In June 1998 a $24 million agreement between DARPA and The Boeing Company funded a 37 month effort by the Boeing Phantom Works to design, build, and fly two technology demonstrators to assess and validate the X-50 Dragonfly Canard Rotor/Wing (CRW) advanced rotorcraft. Each contributed $12 million toward the program.

The unmanned X-50A CRW is 17.7 feet long, 6.5 feet high, and the rotor blades have a diameter of 12 feet. Powered by a conventional turbofan engine, the X-50A will use diverter valves to direct thrust to the rotor blade tips (for helicopter mode), or aft to the jet nozzle (for fixed wing mode). Dual bleed thrust will be used during transition. By directing thrust through the rotor tips, the CRW concept eliminates the need for a heavy and complex mechanical drive train, transmission and anti-torque system.

Aviation enthusiasts may have noticed that the X-50 designation was not the next in line. But Steve Bass, Boeing’s X-50 program manager, confirms Boeing got the number out of sequence by special request. The X-50 designation is so fitting for the CRW concept—50 percent helicopter and 50 percent airplane.


The Boeing X-50



The X-51


The X-51 Hypersonic Cruse Missile

Mach 20 or Bust



Lifting Bodies


First Flight: 16 August 1963 (M2-F1)  Sponsors: NASA
Last Flight: 17 July 1970 (HL-10)  Fastest Flight: Mach 1.86 (HL-10)
Total Flights: 43 (M2) / 37 (HL-10)  Highest Flight: 90,303 feet (HL-10)


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The three lifting bodies tested during the 1960s: The Air Force X-24 (described separately) is at left, the M2-F3 is in the center, and theHL-10 is at right. All proved to be remarkably capable machines, especially given the limited budget used for their development.

The lifting body program involved several separate vehicles—the X-23s, X-24, M2, and HL-10—that provided data on wingless lifting bodies from orbital reentry velocities to approach and landing speeds. The X-23 and X-24 programs are discussed earlier in this publication.

The piloted lifting body program began in September 1962 when R. Dale Reed, at the NASA Flight Research Center, began work on the M2-F1. This plywood vehicle was towed behind various trucks and cars to get airborne, and proved the basic concept. NASA then awarded a contract to Northrop to build a metal version called the M2-F2, powered by a Reaction Motors XLR11 rocket engine left over from the X-15 program. After a serious crash on 10 May 1967 the airframe was rebuilt as the M2-F3 with a central vertical stabilizer that largely cured an earlier stability problem.

The HL-10 was a totally different shape, but shared many common systems with the M2-F2/3 and was also powered by an XLR11. Its first flight was on 22 December 1966, and the HL-10 would ultimately become the fastest and highest flying of the manned lifting bodies.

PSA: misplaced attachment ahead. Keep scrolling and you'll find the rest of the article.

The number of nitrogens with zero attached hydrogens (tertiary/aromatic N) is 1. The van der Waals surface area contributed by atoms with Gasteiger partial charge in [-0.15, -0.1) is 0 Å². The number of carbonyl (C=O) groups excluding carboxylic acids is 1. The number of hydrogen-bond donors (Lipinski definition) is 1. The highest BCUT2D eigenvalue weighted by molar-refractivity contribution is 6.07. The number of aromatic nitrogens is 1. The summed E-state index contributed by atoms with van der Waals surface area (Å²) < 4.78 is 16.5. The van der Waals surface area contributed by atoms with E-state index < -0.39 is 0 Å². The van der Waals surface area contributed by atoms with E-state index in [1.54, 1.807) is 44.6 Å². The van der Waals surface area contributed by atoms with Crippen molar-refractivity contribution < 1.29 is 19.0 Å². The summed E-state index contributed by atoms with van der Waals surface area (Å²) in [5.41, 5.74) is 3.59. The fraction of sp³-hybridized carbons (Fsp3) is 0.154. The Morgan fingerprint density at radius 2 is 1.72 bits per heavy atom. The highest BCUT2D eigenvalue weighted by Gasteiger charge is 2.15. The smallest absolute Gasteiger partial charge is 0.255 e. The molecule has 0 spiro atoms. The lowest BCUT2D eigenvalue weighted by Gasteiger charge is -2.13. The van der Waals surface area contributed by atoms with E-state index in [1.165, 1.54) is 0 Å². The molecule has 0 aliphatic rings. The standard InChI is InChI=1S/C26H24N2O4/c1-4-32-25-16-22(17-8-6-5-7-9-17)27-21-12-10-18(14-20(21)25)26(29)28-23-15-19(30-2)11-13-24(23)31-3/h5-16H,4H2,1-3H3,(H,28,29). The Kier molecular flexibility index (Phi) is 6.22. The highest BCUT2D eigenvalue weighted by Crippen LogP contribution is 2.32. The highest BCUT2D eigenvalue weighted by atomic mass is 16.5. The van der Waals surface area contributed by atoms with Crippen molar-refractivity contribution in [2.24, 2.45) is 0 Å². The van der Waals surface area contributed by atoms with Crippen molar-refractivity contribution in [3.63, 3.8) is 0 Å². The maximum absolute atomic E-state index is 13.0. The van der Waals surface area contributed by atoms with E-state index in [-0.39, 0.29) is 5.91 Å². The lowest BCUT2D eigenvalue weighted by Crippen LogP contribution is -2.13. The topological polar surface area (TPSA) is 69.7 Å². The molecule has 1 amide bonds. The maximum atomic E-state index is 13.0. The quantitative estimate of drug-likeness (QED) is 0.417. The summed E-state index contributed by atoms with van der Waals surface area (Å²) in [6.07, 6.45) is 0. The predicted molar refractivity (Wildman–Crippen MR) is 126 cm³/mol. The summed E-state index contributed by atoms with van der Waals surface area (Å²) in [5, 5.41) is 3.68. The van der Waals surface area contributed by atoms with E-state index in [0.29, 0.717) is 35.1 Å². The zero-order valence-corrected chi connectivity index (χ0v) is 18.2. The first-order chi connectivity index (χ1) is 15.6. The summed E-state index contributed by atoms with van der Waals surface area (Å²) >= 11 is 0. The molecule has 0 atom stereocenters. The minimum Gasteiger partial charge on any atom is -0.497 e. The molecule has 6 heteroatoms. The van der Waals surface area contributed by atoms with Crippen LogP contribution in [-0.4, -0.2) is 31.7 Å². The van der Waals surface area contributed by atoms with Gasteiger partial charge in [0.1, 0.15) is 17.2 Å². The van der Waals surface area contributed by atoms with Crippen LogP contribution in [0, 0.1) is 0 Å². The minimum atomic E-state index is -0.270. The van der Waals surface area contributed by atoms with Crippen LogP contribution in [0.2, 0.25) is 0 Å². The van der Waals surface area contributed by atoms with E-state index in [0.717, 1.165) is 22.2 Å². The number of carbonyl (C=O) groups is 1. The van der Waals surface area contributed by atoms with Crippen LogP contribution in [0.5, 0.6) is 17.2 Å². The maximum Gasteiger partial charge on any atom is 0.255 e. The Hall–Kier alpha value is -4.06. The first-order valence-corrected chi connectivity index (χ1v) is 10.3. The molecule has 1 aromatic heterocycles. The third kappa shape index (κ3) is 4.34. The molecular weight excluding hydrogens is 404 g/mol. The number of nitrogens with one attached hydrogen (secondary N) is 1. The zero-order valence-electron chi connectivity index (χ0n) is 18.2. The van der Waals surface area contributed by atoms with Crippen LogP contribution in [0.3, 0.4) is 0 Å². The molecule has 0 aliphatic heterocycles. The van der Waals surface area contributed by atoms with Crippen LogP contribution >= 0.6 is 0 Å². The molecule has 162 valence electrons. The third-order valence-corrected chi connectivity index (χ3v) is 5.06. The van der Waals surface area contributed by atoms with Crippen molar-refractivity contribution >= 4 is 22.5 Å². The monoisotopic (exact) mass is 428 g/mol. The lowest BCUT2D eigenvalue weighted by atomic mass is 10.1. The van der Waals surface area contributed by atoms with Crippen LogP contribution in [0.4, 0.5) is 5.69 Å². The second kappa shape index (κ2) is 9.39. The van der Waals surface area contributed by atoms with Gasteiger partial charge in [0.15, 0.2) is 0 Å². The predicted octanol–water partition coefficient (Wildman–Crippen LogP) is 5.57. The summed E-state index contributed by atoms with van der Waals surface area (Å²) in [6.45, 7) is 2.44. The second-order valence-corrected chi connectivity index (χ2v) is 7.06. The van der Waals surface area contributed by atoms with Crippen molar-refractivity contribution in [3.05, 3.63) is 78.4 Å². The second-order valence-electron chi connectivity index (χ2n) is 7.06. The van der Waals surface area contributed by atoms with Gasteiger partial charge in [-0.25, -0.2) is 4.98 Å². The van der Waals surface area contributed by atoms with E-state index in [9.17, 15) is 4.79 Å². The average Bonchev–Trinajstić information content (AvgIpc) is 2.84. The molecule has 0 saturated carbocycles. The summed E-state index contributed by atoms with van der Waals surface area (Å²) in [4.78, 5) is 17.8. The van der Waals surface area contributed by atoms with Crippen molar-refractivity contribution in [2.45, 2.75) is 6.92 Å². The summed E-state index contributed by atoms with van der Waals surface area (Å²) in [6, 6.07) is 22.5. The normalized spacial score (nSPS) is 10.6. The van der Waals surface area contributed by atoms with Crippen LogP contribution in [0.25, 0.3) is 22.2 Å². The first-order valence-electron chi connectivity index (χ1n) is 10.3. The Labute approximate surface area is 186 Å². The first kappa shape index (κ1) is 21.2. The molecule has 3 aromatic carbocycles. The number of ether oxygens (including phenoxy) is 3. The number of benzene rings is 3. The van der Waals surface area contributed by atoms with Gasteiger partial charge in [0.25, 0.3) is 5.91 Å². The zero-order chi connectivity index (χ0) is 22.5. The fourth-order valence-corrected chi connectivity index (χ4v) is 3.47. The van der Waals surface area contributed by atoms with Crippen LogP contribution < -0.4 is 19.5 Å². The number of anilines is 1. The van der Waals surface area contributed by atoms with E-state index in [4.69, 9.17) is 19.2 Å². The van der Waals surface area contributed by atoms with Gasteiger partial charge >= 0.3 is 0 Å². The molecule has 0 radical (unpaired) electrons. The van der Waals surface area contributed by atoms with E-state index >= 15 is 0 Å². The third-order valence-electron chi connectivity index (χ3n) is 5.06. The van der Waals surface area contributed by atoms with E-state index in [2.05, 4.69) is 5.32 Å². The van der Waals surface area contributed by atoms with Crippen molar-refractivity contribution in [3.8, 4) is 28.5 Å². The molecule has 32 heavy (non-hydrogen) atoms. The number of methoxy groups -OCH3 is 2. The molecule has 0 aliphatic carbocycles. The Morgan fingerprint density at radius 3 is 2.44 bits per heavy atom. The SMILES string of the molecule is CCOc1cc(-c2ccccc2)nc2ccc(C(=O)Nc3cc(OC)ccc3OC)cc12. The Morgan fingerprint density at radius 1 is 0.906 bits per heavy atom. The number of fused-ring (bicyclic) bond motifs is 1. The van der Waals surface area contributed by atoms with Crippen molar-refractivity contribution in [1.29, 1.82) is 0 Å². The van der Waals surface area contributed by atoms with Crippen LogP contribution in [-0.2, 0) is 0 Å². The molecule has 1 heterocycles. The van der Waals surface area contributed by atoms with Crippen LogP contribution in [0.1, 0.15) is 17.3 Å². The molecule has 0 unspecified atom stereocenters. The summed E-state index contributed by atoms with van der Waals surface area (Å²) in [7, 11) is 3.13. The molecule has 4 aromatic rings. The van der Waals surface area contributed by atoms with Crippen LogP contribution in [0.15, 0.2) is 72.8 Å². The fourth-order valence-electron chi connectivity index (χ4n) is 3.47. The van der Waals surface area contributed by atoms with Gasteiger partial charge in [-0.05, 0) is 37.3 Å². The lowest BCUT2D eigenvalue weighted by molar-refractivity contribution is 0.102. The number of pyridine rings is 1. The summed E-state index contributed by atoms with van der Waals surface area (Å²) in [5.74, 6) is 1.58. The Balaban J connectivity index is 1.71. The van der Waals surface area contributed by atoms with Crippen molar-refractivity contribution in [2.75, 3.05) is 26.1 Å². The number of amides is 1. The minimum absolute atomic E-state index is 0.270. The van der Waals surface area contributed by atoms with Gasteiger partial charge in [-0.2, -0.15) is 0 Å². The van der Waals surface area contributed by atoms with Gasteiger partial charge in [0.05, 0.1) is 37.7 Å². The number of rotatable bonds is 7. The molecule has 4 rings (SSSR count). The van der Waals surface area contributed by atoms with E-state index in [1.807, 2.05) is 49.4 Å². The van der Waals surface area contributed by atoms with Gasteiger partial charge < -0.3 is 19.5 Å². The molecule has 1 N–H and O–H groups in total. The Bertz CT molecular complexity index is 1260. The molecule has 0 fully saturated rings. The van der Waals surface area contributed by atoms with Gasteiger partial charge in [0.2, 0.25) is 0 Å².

The Lifting Bodies

Ejection Seats: Lifting Bodies



The D-588

Douglas Aircraft Company

First Flight: 14 April 1947 (-I)  Sponsors: USN, NACA
Last Flight: 12 December 1956 (-II)  Fastest Flight: 650.8 mph / 1,291 mph
Total Flights: 228 (-I) / 161 (-II)  Highest Flight: 40,000+ feet / 83,235 feet


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The D-558-I used straight wings and a single turbojet engine—the D-558-II used swept wings and the same Reaction Motors XLR11 that powered the X-1 (and many others). This October 1949 photo shows the Skystreak in its later white paint scheme with an early NACA shield on the vertical stabilizer. (NASA photo E49-090)

Usually overlooked when X-vehicles are discussed, the two Navy-sponsored Douglas D-558 designs did not use the Air Force “X” designation series, but nevertheless played an important role in advancing aeronautics during the late 1940s and early 1950s. In the public’s mind, much of the research performed by the D-558-I Skystreaks was quickly overshadowed by Chuck Yeager and the X-1. Regardless, the Skystreak performed an important role in aeronautical research by flying for extended periods of time at transonic speeds, complementing the X-1 that flew for limited periods at supersonic speeds. The later D-558-IIs would follow the X-1’s lead and use rocket propulsion.

The three D-558-I Skystreaks were turbojet-powered aircraft that took off from the ground under their own power. The first aircraft is on display at the Naval Aviation Museum in Pensacola, Florida. The second D-558-I crashed on 3 May 1948, killing NACA pilot Howard C. Lilly. The third Skystreak is owned by the Carolinas Historical Aviation Museum located at the Charlotte International Airport in North Carolina.

The rocket-powered air-launched D-558-II Skyrocket became the first aircraft to exceed Mach 2. The first D-558-II is on display at the Planes of Fame Museum in Chino, California. The number two Skyrocket, the aircraft used by Scott Crossfield to first break Mach 2, is on display at the National Air and Space Museum in Washington DC. The last D-558-II is displayed on a pedestal at Antelope Valley College, Lancaster, California.


The Douglas D-588 I SkyStreak & D-588 II SkyRocket


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Test pilot A. Scott Crossfield used one of the D-558-IIs to become the first person to exceed twice the speed of sound—barely—he managed Mach 2.005 on 20 November 1953 after being dropped from a Boeing P2B-1S (the Navy designation for the B-29), similar to the one in the background.

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The NACA hangar at Edwards in 1953. The three D-558-IIs are against the left wall, with one of the D-558-Is facing the camera. The wing of the YF-84A is in the foreground, with an early B-47 looming over the smaller research aircraft.

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The crew of the XS-1 in September 1949. Left to r ght: Eddie Edwards, Bud Rogers, Dick Payne (crew chief), and Henry Gaskins.